Morris Minor, 1948-71
The Minor was designed on the quiet during World War 2 by Sir Alec Issigonis (who later created the Mini). At the last minute he decided to widen the Minor by four inches, hence the crease in the middle of the bonnet.
It came of age in the 1950s, and its flatulent exhaust note was part of the soundtrack of British post-War life. This little car had immense character, handled brilliantly, and it was spacious and tough – although front wheels would fall off if the suspension wasn’t greased regularly. Still it was one of the decade’s most-loved cars and in 1959 became the first British car to sell a million.
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Standard Vanguard, 1947-63
With its humpbacked saloon body, and broad all-of-a-piece front end, the Standard Vanguard, right, was styled to resemble a scaled-down American car, and conceived with international aspirations.
After World War 2, Britain was badly in the red, businesses were extolled to ‘export or die’ and the Vanguard was one a number of British cars that initially mostly went for export, reaching British roads in quantity in the 1950s.
Sadly, it was only tested on those roads, and quickly developed reliability problems in tougher conditions, denting sales. Even a complete re-design with snazzy Italian styling didn’t help, but the Vanguard had its fans and its engine was used in everything from grey Ferguson tractors to Triumph TR sports cars.
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Ford Popular and Anglia 100E, 1953-62
Before the 100E, baby Fords had sit-up-and-beg bodies and upgraded 1930s' designs, so 100Es, right, with their boxy, modern styling, were a revelation.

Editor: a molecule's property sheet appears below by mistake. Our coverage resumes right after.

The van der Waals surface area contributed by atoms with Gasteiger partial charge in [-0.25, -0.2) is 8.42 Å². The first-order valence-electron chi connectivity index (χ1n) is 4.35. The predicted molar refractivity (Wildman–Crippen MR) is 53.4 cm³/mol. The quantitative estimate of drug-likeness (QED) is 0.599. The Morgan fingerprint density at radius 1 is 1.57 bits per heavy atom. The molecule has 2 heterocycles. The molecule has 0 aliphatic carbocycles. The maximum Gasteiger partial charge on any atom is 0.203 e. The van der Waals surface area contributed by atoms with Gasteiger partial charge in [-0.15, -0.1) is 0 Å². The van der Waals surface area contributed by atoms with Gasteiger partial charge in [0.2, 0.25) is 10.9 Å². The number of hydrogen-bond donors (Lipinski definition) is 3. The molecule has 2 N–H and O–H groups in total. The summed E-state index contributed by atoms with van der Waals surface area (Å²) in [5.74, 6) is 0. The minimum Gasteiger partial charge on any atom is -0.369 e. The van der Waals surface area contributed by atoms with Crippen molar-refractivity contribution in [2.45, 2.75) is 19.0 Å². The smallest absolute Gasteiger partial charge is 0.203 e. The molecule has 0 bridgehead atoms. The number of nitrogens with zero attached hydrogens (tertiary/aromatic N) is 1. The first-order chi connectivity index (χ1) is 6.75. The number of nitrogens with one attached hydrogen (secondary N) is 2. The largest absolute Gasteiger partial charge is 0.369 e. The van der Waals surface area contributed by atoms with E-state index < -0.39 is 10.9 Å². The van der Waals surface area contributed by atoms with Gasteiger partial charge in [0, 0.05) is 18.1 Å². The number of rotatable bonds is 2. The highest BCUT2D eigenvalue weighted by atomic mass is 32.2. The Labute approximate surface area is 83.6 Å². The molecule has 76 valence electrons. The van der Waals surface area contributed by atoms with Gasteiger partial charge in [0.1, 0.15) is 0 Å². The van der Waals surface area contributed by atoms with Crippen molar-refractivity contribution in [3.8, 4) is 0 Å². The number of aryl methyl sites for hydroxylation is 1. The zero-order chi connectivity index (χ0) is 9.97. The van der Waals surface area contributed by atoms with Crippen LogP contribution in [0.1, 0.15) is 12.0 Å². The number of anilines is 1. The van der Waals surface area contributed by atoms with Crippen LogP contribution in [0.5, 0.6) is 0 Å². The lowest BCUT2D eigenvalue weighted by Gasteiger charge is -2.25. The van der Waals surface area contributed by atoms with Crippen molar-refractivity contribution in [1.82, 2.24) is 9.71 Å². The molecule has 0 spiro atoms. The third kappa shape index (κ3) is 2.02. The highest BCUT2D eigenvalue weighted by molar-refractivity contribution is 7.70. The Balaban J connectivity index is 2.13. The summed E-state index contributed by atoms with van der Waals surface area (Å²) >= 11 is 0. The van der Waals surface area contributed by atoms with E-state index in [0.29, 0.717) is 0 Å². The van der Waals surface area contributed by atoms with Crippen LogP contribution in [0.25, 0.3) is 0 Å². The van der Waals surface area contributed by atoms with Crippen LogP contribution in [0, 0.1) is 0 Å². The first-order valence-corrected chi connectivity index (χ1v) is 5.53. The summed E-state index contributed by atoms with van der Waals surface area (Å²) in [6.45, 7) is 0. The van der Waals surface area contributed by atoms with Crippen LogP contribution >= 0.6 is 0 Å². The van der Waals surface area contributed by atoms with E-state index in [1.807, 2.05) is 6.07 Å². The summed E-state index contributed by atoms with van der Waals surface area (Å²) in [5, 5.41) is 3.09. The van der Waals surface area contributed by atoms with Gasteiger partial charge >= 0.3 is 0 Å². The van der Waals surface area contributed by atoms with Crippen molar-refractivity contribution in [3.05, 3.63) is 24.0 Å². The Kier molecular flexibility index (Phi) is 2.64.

These simply engineered, robust cars sold in huge quantities. They had features like hydraulic brakes and independent front suspensions.
Being Fords they were sparse inside. Customers paid extra if they wanted heaters and sun visors, and the windscreen wipers were powered by a cheap-to-make vacuum system with the flaw that the faster the cars went, the slower the wipers worked.
Still, in their bright, Festival-of-Britain colours, the baby Fords were talismans of a prosperity that Austerity Britain of the mid-1950s was only just starting to feel.
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Rover 75-110 P4, 1949-64
Few cars have a more British feel than Rover’s sedate P4, right, the model of choice for a generation of 1950s' solicitors and bank managers.
Outside it looked a bit like a Saint Bernard dog on wheels, and the wood and leather interior made it feel like a gentleman’s club, but ironically the car was intended to have an American feel.
Early P4 75s had a single fog lamp in the middle of a grill that resembled a chrome Radiogram speaker cover, and it became known as the ‘Cyclops Rover.’ Later, Anglicised P4s were fondly nicknamed ‘Aunty Rovers.’
Discreet, well made and quietly tasteful, the P4 had an enduring friendliness that has made it much loved to this day.
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Vauxhall PA Velox and Cresta, 1957-62
Mid-fifties Luton was the place where Vauxhall made cars with cut prize American glitz, like the PA Velox and Cresta, right.
These big saloons had acres of chrome, tail fins and ’wrap around’ front and rear screens. They could be ordered with whitewall tyres and two-tone paint jobs.
Inside, big, comfortable bench seats front and rear could accommodate six, the driver worked a three-speed manual or two-speed automatic with a steering column lever, and looked at a dashboard that was as flashy as a jukebox.
Lazy, six cylinder engines made these cars relaxed straight-line cruisers, and they were beloved of salesmen who thrashed up and down Britain’s trunk roads.
Glitzy, vulgar and fun, they were also instant rust buckets, which is why so few survive today.
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All car images from the Giles Chapman Library.